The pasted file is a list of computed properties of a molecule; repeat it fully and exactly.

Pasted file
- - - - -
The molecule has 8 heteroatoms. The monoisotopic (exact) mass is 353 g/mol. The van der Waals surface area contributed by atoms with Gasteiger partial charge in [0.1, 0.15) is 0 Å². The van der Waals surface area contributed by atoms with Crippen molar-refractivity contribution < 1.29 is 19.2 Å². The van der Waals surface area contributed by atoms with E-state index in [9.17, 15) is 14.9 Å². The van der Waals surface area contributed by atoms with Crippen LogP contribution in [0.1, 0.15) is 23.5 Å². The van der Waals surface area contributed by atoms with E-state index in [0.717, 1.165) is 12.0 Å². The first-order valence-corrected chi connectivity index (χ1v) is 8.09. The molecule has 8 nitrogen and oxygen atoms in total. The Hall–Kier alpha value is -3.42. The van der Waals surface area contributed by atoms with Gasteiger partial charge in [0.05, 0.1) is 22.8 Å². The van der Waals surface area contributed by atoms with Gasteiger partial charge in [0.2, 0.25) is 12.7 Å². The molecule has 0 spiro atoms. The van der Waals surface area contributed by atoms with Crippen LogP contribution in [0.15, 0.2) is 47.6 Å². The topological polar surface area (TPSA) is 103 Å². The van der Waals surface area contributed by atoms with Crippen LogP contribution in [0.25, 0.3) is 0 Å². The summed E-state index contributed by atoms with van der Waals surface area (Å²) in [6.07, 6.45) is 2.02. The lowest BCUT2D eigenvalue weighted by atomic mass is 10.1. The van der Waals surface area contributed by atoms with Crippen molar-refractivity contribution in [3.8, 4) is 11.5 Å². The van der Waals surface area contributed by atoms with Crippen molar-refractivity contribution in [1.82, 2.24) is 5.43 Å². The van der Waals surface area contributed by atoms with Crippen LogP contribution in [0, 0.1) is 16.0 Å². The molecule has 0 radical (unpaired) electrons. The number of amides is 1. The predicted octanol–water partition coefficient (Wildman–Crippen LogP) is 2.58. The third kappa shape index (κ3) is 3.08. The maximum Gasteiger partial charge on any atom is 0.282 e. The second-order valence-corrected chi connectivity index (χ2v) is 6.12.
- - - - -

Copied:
The molecule has 8 heteroatoms. The monoisotopic (exact) mass is 353 g/mol. The van der Waals surface area contributed by atoms with Gasteiger partial charge in [0.1, 0.15) is 0 Å². The van der Waals surface area contributed by atoms with Crippen molar-refractivity contribution < 1.29 is 19.2 Å². The van der Waals surface area contributed by atoms with E-state index in [9.17, 15) is 14.9 Å². The van der Waals surface area contributed by atoms with Crippen LogP contribution in [0.1, 0.15) is 23.5 Å². The van der Waals surface area contributed by atoms with E-state index in [0.717, 1.165) is 12.0 Å². The first-order valence-corrected chi connectivity index (χ1v) is 8.09. The molecule has 8 nitrogen and oxygen atoms in total. The Hall–Kier alpha value is -3.42. The van der Waals surface area contributed by atoms with Gasteiger partial charge in [0.05, 0.1) is 22.8 Å². The van der Waals surface area contributed by atoms with Gasteiger partial charge in [0.2, 0.25) is 12.7 Å². The molecule has 0 spiro atoms. The van der Waals surface area contributed by atoms with Crippen LogP contribution in [0.15, 0.2) is 47.6 Å². The topological polar surface area (TPSA) is 103 Å². The van der Waals surface area contributed by atoms with Crippen LogP contribution in [0.25, 0.3) is 0 Å². The summed E-state index contributed by atoms with van der Waals surface area (Å²) in [6.07, 6.45) is 2.02. The lowest BCUT2D eigenvalue weighted by atomic mass is 10.1. The van der Waals surface area contributed by atoms with Crippen molar-refractivity contribution in [3.8, 4) is 11.5 Å². The van der Waals surface area contributed by atoms with Crippen molar-refractivity contribution in [1.82, 2.24) is 5.43 Å². The van der Waals surface area contributed by atoms with Crippen LogP contribution in [0, 0.1) is 16.0 Å². The molecule has 0 radical (unpaired) electrons. The number of amides is 1. The predicted octanol–water partition coefficient (Wildman–Crippen LogP) is 2.58. The third kappa shape index (κ3) is 3.08. The maximum Gasteiger partial charge on any atom is 0.282 e. The second-order valence-corrected chi connectivity index (χ2v) is 6.12.